Monday, April 1, 2019

Russia Has An Edge In Spoofing Entire GNSS


Russian forces now have the capability to create large GNSS denial-of-service spoofing environments, all without directly targeting a single GNSS satellite. Photograph: Phys.org
Russia is growing a comparative advantage in spoofing capabilities to disrupt Global Navigation and Satellite Systems (GNSS), the US-based Center for Advanced Defense (C4ADS) think tank said in a report. "We detect and analyze patterns of GNSS spoofing in the Russian Federation, Crimea, and Syria that demonstrates the Russian Federation is growing a comparative advantage in GNSS spoofing capabilities to achieve tactical and strategic objectives at home and abroad", the report said on Tuesday.

The report identified 9,883 alleged suspected instances of spoofing that affected 1,311 civilian vessel navigation systems since 2016. These activities, according to the report, "are much larger in scope, more diverse in geography, and longer in duration than any public reporting suggests to date". This comparative advantage in these capabilities, the report added, will allow Russia to counter NATO surveillance, intelligence and reconnaissance technologies.

"Russia’s continued development and deployment of systems designed to spoof GNSS and counteract NATO’s decisive advantage in C4ISR capabilities at forward operating locations in Syria and Kaliningrad presents a unique challenge to the security of critical national infrastructure", the report said. The report also claims to expose alleged use of GPS spoofing in war zones in Syria for airspace denial purposes. C4ADS, a Washington-based nonprofit organization, said the report relied heavily on software services and geospatial analysis provided by Palantir, a US defense contractor. The Kremlin has previously denied using GPS to jam equipment during NATO exercises.

Firefly is a 3U CubeSat that was developed at NASA's Goddard Space Flight Center in Greenbelt.
Technically, GNSS spoofing (as opposed to simpler jamming) is an attempt to send false positional signals to a receiver using global satellite networks such as the US GPS, China’s Beidou, Russia’s GLONASS, and Europe’s Galileo. In recent years, there has been a flurry of small-scale reports of spoofing plus one major incident in the Black Sea in 2013 when at least 20 ships reported positioning anomalies blamed on the phenomenon. In effect, Russian forces now have the capability to create large GNSS denial-of-service spoofing environments, all without directly targeting a single GNSS satellite.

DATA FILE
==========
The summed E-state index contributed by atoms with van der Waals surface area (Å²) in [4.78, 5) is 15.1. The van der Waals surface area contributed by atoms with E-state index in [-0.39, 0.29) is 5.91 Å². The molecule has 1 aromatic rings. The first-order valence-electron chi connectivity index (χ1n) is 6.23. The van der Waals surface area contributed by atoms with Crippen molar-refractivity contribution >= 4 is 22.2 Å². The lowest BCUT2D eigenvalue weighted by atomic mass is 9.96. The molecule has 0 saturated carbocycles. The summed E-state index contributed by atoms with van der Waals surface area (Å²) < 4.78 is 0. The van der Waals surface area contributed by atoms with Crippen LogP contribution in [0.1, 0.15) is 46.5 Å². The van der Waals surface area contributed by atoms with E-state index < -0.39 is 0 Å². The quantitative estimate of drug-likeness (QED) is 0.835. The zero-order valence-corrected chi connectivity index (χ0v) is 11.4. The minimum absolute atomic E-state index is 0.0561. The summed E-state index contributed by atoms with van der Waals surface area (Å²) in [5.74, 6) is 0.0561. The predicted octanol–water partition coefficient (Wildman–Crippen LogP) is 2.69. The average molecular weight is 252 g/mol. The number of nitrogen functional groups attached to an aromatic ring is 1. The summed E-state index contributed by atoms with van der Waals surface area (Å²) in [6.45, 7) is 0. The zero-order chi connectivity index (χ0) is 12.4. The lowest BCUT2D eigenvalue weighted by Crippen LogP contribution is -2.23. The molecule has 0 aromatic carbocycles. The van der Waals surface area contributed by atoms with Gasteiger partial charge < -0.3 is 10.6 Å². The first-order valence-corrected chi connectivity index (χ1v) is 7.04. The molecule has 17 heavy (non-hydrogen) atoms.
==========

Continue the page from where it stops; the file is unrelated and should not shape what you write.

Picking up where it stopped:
The report also said Russia possesses capabilities of blocking the tracking system of VIP and politicians, with numerous reports of “a close correlation between movements of the Russian head of state and GNSS spoofing events.” This suggested the development of mobile jamming units. 



Military Global Positioning System (GPS) signals have long been encrypted to prevent counterfeiting and unauthorized use. Civil GPS signals, on the other hand, were designed as an open standard, freely-accessible to all. These virtues have made civil GPS enormously popular, but the transparency and predictability of its signals give rise to a dangerous weakness: they can be easily counterfeited or spoofed. Like Monopoly money, civil GPS signals have a detailed structure but no built-in protection against counterfeiting. Civil GPS is the most popular unauthenticated protocol in the world. 

The vulnerability of civil GPS to spoofing has serious implications for civil unmanned aerial vehicles or UAVs. This was demonstrated in June 2012 by a dramatic remote hijacking of a UAV at White Sands Missile Range. The demonstration was conducted by the University of Texas Radionavigation Laboratory at the invitation of the Department of Homeland Security.

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